No question, stats often aren't terribly useful.  But you can't really deny that if (to take an example that's surreal, but I hope vaguely relevant) someone wrote that Comic Connections was going to stop stocking Image comics, and a whole bunch of your customers called and wrote to you, suggesting that they might want to shop somewhere else, you'd want to work pretty damn hard making sure that your customers weren't walking away from you.

I don't think that anyone would contest that Silvestri's record in the industry is still shakey ATM.  And certainly Waid reaped the rewards of comic-book rumour-mongering as far as FF was concerned (genuine or otherwise, I don't know, but he's stayed on the book, so consequently has gotten paid money).  But I think it's fair to say that, if you're in a position of influence (as Rich clearly is) and you're covering an industry populated almost exclusively by freelancers, you're picking people's pockets by writing about them quitting books because retailers (as I'm sure you're aware) know that a book pencilled by a Top-Cow pinch-hitter is not going to sell as well as a book pencilled by Image Founder Marc Silvestri.

And, depending on the timing, you don't want to fuck around with that shit.  I don't know when H-K # 3 was solicited, but the more comfortable about a creative team retailers are, the more likely they are to be comfortable ordering significant quantities of their books. Yeah, the difference of a few thousand copies doesn't look like much in the context of the industry as a whole, but you've got to remember that Image creators are not paid a flat fee - they get a percentage of the final sales.  So 5,000 less sales due to retailers being cagey with their ordering is a chunk of change for everyone concerned.

Remember Gorilla Comics?  Producing Crimson Plague (a great book by a classic creator), Shockrockets (written by the then-hot-as-shit Kurt Busiek) and Empire (I think we'd both agree a classic-in-the-making)? Too few initial orders, and it went down the pan.

It's funny that we disagree over both this and the Dreamwave / Crossgen "outings" - I think Rich is absolutely a stand-up guy for publishing those details.  Putting as much pressure as possible to get freelancers, y'know, actually PAID for the work they do can only be good, don'tcha think?


No, you get me wrong, I think trying to do everything to get the freelancers paid is spot on, I just think showing the breakdown of all the money to everyone in the world isn't the way to go about doing it. The people who really need to see the list can get it through the courts, it really is none of my biusiness if Pat Lee bought his parents a car, I like to think i would if I could too, most kids would if they were in a position to.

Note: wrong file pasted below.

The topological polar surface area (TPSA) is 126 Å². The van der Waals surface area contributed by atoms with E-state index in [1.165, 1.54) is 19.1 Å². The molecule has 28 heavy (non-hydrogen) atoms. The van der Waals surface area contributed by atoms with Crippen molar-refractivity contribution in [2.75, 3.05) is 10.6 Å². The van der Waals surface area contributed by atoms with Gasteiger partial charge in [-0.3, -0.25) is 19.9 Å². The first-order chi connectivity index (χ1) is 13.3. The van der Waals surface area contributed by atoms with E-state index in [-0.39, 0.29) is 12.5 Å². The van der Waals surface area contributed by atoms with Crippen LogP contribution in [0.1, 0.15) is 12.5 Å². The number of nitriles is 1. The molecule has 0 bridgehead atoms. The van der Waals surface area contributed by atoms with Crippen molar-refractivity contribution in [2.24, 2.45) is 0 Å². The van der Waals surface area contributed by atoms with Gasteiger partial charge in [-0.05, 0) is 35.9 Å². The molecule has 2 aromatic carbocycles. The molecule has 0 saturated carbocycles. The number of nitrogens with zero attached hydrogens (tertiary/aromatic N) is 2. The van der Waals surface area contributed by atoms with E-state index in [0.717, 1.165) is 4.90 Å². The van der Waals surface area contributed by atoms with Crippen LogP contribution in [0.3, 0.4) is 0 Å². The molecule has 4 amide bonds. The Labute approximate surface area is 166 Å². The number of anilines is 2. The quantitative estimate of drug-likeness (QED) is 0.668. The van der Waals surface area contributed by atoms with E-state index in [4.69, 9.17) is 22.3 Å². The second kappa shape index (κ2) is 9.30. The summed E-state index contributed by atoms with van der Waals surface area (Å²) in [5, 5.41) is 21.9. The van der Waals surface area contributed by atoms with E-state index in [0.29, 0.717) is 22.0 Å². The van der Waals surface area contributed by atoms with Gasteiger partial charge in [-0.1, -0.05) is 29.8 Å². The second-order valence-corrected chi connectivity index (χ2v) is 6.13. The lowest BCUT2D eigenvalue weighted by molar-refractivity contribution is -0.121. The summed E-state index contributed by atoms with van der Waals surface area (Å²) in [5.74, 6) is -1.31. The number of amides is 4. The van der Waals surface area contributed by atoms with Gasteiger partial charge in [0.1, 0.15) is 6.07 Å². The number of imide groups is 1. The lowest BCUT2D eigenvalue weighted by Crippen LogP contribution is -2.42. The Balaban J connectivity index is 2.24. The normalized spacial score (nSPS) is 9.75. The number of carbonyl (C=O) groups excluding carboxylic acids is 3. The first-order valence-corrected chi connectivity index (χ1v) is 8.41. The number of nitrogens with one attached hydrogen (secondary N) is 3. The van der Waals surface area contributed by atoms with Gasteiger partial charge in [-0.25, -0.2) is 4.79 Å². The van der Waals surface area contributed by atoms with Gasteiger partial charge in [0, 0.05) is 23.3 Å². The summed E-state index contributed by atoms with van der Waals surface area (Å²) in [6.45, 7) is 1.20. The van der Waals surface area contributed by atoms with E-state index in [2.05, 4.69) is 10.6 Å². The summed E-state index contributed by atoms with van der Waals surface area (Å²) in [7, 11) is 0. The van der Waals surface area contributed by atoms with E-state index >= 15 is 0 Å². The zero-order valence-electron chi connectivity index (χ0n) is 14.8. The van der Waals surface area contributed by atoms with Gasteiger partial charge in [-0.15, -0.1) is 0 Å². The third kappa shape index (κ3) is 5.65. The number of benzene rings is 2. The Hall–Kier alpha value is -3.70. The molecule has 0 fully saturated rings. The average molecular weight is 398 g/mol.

I think a better way to go about it would be to report the facts, not the numbers, put the pressure on Dreamwave and make it clear to people that Dreamengine is not a company to be dealing with in the future.  But in the long run, what Rich has done hasn't acheived anything, Pat Lee is still getting freelance work and the court will work through the bankruptcy case like any other, and in the land of the free, there's a lot.  It will be tied up for a while and the big boys will get paid first, sad but true, and the plight of the freelancer in any industry. I think Rich had done everything right about Dreamwave up until the full publication of the list which honestly only concerns 25-30 freelancers, some of which might not like seeing their names on the list as it could make the more heavily owed creators appear silly for not voicing opinions earlier about the lack of payment.
Besides, as far as Hunter Killer 3 goes, in the US the law has changed, if the creators on the final product differ from solicitation then the books are fully returnable, so if they did alter there orders beacuse of hearsay and speculation, then that is another example of comic shop managers/staff not being fully aware of there contract of sales and the industry around them and being a little silly, that said, I can see it happening with a lot of retailers so I know what you (and Waid) are saying.

Gorilla Comics was an interesting endevour, spawned a lot of good comics, but they wern't A list creators (should have been considered it I know, but) people always prefer bags of wank like Michael "Cancer" Turner or Joe "Who" Madueira-Cake.  It just shows that great creators don't always know what the public wants, as they didn't make a single honest to god lacklustre superhero comic in the range, they were all good, thats why they failed (a little negative I know), they asked people to take a chance with something new.  You look at the sales on early Authority / Planetary, not great by any means, but it was the industry people that loved them, and thats why they were so prolific (there's that use of the word again haha).

The problem with this type of thing is its so difficult to quantify, you can only guestimate Rich's influence on the industry as a whole.  People might dismiss a lot of what he says as crap.  A lot of retailers probably don't even know who he is. Seriously.


Fair comments - and yes, I see what you mean about the Dreamwave stuff completely. And I'm sure you're also spot on with HK#3 being returnable if the creator line-up changes.  But that doesn't alter the fact that, regardless of this, if retailers reduce their order for whatever reason, the creative team are paid less. And they don't want that, sothey spend a day on damage control.  And none of us want to spend a day doing unpaid work.